The Role Of Russian Influence In The Brexit Referendum Is Unclear

In the 18 months since the Brexit referendum on 23 June 2016 many claims have been made suggesting Russian involvement in attempting to influence the vote. This involvement is argued to include targeted and well-constructed online influence operations designed to sway public opinion through the distribution of disinformation and hyper-partisan content. Similar claims of interference have been made in France, Germany and most notably the 2016 US Election, with the political ramifications ever increasing.

By John Gallacher

This concern of involvement in Brexit is such that UK Government Commons Culture, Media and Sport Select Committee has been tasked with investigating fake news while the Intelligence Watchdog has been urged to look into Russian influence on the Brexit vote. The chairman of the Commons Committee, Conservative MP Damian Collins, has demanded that both Facebook and Twitter supply examples of posts from the Russian ‘troll farm’, the state-backed Internet Research Agency, about British politics, and has suggested that the companies could face sanctions if they do not cooperate.

Despite this pressure, official responses from both Facebook and Twitter have been limited, and what has been provided suggests a very limited involvement for Russia in the online dialogue. Twitter released just a single account that had paid for advertising in the six weeks before the Brexit vote, while Facebook declared that the Russia-linked Internet Research Agency paid for three ads in the lead up to Brexit, totalling 97 cents, that reached just 200 newsfeeds. Collins labelled the analysis from Twitter “completely inadequate”.

 However, nothing has been provided by either platform about non-paid posts. It is this activity, fake accounts pertaining to be genuine citizens and members of the discussion, that has the potential to be far more damaging to genuine political dialogue.

 Due to this resistance to share information, the vast majority of the evidence of Russian involvement has come from academic research. In November 2017 Twitter suspended 2,752 accounts that were announced to have been linked to the Russian Internet Research Agency and involved in the US Election. This led to a flurry of research in the UK investigating whether these same accounts had been involved in the online Brexit discussions. This distributed research has led to sometimes contradictory findings.

 Researchers at the University of Edinburgh identified that 400 of the Internet Research Agency-linked accounts were active in the Brexit conversations, generating 3,468 individual tweets. Larger degrees of involvement have been suggested by researchers at Swansea University who used open-source Twitter data and Russian-style account features to suggest that up to 150,000 accounts linked with Russia tweeted about Brexit in the run up to the referendum. Similarly, researchers at City University London identified 13,493 accounts that tweeted about the Brexit referendum, only to disappear shortly after the vote. Research by BuzzFeed News used a database of 17 million Brexit-related Tweets and applied network analysis to uncover an additional 45 accounts that were shown to interact heavily with the known Russian accounts published by Twitter (suggesting they are being run in a combined way). Of these new accounts, 21 showed a huge spike of activity on 23 June 2016 – the day of the referendum. Following publication of these accounts, Twitter suspended them all.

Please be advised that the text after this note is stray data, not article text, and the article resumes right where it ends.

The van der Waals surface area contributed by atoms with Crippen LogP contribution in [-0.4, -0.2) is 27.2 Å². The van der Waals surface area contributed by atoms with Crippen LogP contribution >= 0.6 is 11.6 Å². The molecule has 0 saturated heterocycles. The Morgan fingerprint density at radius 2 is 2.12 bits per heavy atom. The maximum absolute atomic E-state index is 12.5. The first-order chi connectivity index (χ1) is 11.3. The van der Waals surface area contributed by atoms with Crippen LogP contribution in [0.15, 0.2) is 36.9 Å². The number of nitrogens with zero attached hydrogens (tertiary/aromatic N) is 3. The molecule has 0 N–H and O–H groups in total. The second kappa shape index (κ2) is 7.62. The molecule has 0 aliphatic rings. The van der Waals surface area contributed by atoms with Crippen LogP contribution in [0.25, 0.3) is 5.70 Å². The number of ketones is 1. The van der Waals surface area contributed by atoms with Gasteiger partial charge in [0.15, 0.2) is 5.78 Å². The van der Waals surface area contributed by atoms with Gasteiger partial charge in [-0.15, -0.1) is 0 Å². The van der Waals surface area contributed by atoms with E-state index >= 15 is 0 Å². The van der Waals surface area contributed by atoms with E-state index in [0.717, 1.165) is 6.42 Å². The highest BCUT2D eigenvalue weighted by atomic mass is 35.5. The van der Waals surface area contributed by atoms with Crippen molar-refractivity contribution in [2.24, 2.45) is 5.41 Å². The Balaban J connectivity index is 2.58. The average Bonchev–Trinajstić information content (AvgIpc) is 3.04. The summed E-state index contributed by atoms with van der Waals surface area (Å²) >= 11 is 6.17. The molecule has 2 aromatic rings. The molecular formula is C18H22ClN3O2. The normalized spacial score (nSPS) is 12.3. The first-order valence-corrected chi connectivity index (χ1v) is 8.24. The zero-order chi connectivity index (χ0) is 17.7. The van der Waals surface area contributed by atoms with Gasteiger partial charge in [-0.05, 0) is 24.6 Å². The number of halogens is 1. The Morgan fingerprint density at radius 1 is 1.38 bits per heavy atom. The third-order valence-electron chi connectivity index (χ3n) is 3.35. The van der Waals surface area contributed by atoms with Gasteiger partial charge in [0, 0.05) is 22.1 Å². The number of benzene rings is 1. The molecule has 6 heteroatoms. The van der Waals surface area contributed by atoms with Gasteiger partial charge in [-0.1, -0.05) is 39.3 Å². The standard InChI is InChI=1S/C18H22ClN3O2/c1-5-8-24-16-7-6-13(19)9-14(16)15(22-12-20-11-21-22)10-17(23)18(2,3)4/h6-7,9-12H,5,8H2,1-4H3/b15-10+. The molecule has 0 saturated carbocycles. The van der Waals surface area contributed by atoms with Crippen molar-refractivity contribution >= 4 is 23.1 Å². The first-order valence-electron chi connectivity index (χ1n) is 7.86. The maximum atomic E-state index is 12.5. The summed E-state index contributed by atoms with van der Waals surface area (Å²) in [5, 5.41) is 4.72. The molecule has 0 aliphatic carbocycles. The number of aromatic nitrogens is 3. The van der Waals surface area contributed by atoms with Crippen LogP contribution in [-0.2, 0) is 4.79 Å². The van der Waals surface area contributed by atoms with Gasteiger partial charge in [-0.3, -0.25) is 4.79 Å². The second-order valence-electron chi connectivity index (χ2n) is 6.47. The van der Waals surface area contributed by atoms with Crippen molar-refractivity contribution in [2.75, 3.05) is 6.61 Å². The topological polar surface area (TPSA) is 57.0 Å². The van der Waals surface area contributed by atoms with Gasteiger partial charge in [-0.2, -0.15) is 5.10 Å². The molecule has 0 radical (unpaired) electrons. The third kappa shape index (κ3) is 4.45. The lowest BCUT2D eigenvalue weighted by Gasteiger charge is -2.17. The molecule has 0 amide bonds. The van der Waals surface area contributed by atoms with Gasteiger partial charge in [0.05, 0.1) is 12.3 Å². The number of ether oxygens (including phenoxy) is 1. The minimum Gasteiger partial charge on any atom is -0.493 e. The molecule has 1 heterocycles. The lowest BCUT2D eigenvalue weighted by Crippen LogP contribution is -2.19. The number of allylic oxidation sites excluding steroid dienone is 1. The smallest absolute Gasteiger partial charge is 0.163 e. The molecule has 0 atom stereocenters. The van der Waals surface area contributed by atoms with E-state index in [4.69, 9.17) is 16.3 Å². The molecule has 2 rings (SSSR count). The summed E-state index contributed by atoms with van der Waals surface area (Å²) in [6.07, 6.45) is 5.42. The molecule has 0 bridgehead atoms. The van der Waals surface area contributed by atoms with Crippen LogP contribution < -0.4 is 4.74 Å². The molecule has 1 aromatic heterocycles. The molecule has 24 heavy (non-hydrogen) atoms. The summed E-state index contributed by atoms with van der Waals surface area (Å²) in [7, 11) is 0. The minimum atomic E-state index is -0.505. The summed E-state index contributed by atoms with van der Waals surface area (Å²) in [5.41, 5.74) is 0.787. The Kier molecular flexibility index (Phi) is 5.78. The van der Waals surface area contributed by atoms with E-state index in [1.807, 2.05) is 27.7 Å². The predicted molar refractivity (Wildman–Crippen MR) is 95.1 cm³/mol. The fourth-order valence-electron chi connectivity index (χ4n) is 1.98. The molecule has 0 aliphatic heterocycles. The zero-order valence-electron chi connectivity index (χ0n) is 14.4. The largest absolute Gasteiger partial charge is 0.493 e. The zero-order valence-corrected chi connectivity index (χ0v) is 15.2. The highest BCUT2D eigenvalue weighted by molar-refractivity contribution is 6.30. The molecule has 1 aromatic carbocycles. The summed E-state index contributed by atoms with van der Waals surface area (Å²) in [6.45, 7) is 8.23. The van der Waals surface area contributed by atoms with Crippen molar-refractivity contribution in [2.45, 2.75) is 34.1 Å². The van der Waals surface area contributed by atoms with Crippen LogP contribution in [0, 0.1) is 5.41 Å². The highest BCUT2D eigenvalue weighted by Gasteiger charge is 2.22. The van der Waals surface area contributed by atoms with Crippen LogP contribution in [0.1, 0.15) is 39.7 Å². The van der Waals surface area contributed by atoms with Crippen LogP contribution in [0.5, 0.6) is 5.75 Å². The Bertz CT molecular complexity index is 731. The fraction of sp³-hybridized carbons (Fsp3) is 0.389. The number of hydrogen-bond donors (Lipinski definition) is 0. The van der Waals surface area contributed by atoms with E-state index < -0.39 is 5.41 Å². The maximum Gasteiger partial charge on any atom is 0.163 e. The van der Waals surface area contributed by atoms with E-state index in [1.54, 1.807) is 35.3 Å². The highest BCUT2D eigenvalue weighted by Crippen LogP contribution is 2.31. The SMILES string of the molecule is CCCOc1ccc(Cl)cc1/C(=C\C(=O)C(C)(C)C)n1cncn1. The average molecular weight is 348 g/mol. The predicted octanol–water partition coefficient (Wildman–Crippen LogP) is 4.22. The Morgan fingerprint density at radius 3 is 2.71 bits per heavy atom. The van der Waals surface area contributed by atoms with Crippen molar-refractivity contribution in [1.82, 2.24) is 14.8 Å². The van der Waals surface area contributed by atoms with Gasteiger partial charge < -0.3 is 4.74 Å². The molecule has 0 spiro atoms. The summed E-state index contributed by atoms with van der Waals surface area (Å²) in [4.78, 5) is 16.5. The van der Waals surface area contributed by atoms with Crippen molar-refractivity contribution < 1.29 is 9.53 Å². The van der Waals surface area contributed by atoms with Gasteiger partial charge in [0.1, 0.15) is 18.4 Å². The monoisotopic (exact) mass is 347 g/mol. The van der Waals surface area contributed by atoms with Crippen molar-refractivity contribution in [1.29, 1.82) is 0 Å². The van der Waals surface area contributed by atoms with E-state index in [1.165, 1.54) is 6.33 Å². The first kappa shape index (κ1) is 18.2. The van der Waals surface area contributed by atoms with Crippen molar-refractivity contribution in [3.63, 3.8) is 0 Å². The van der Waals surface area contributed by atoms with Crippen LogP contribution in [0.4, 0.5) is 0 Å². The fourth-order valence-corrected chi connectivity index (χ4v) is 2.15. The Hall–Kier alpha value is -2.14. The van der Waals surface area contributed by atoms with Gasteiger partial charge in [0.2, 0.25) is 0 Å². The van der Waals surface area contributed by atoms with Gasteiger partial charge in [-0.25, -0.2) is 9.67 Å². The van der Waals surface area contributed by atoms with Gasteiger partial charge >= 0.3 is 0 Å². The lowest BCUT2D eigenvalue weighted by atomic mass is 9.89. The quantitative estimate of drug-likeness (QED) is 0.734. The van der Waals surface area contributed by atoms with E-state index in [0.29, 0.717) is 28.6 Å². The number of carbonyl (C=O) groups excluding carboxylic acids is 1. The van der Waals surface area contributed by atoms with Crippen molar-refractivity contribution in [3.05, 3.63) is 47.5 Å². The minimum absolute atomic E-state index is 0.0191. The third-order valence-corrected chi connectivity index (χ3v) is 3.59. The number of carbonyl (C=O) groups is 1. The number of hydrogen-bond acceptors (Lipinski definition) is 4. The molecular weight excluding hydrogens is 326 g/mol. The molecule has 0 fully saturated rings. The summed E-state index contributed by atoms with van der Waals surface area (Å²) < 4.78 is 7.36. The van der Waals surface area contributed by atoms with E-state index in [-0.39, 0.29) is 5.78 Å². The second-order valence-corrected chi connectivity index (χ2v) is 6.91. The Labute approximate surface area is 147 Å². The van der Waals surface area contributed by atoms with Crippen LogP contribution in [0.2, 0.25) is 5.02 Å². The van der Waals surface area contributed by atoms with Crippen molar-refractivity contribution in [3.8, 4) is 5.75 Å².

Most recently researchers from the Computational Propaganda Research Project at the University of Oxford analysed their dataset of Brexit referendum tweets and found that 105 accounts linked with Russia’s Internet Research Agency published almost 16,000 tweets combined over two 14-day collection periods in the build-up to the referendum. However, they stressed that this represents less than 0.3% of the total Brexit conversation, and that the level of Russian News content shared across the platform was also relatively small.

 From this it is clear that there is not yet a consensus on the level of Russian Involvement. The reason for such disparity is due both to the difficulty of conducting this type of research - attribution in cyber space is notoriously difficult - and to the closed nature of social networking sites in sharing data. Twitter makes at most 1% of all Tweets available at any one time through its search API, and its sampling method is not known. Additionally, historical collection of datasets are not freely available and so research is reliant on datasets collected at the time for different purposes. Comparatively, Facebook is even less open.

Because of this, researchers rely on using sub-optimal metrics, many layers of abstraction and different starting points. Using the list of accounts active in the US election is unlikely to highlight all of the Russian Twitter activity during the Brexit referendum six months earlier, due to likely changes in the accounts used over time, or for different purposes.

The pressure being applied to Facebook and Twitter is sharply rising. Damian Collins has given Facebook and Twitter until 18 January to hand over the requested information about Russian information operations targeting UK politics conducted on their platforms. If they comply, then the degree of involvement in Brexit may become better understood: until then the picture remains unclear.

Once the degree of involvement is established then the real work in investigating the impact that these information operations had can begin – a much more difficult task. 

John Gallacher is a DPhil Researcher in Cyber Security at the University of Oxford. 

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